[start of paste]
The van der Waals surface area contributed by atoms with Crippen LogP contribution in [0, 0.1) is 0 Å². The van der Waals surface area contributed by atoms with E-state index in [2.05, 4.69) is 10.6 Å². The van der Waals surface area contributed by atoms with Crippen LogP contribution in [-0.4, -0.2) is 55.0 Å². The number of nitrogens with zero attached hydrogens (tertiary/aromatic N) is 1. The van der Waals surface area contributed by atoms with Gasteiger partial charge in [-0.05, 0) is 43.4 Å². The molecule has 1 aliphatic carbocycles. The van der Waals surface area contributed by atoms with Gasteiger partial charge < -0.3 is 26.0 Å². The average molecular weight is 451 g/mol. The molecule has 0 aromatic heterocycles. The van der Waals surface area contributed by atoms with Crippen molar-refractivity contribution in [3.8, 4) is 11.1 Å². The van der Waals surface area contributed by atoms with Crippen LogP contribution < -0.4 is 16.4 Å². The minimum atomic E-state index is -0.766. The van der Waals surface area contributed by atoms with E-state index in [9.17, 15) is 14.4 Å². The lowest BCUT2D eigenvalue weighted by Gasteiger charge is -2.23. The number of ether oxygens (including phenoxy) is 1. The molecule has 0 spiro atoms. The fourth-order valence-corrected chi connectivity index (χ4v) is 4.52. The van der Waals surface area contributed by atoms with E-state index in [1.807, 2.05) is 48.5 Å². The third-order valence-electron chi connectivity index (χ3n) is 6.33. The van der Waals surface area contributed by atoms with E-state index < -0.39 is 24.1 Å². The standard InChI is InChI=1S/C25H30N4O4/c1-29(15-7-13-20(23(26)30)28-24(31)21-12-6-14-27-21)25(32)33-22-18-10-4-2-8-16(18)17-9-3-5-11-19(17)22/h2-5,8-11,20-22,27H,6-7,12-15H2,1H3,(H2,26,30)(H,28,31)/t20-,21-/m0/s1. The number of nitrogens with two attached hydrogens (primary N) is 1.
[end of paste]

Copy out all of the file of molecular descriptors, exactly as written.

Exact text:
The van der Waals surface area contributed by atoms with Crippen LogP contribution in [0, 0.1) is 0 Å². The van der Waals surface area contributed by atoms with E-state index in [2.05, 4.69) is 10.6 Å². The van der Waals surface area contributed by atoms with Crippen LogP contribution in [-0.4, -0.2) is 55.0 Å². The number of nitrogens with zero attached hydrogens (tertiary/aromatic N) is 1. The van der Waals surface area contributed by atoms with Gasteiger partial charge in [-0.05, 0) is 43.4 Å². The molecule has 1 aliphatic carbocycles. The van der Waals surface area contributed by atoms with Gasteiger partial charge < -0.3 is 26.0 Å². The average molecular weight is 451 g/mol. The molecule has 0 aromatic heterocycles. The van der Waals surface area contributed by atoms with Crippen molar-refractivity contribution in [3.8, 4) is 11.1 Å². The van der Waals surface area contributed by atoms with Crippen LogP contribution < -0.4 is 16.4 Å². The minimum atomic E-state index is -0.766. The van der Waals surface area contributed by atoms with E-state index in [9.17, 15) is 14.4 Å². The lowest BCUT2D eigenvalue weighted by Gasteiger charge is -2.23. The number of ether oxygens (including phenoxy) is 1. The molecule has 0 spiro atoms. The fourth-order valence-corrected chi connectivity index (χ4v) is 4.52. The van der Waals surface area contributed by atoms with E-state index in [1.807, 2.05) is 48.5 Å². The third-order valence-electron chi connectivity index (χ3n) is 6.33. The van der Waals surface area contributed by atoms with E-state index < -0.39 is 24.1 Å². The standard InChI is InChI=1S/C25H30N4O4/c1-29(15-7-13-20(23(26)30)28-24(31)21-12-6-14-27-21)25(32)33-22-18-10-4-2-8-16(18)17-9-3-5-11-19(17)22/h2-5,8-11,20-22,27H,6-7,12-15H2,1H3,(H2,26,30)(H,28,31)/t20-,21-/m0/s1. The number of nitrogens with two attached hydrogens (primary N) is 1.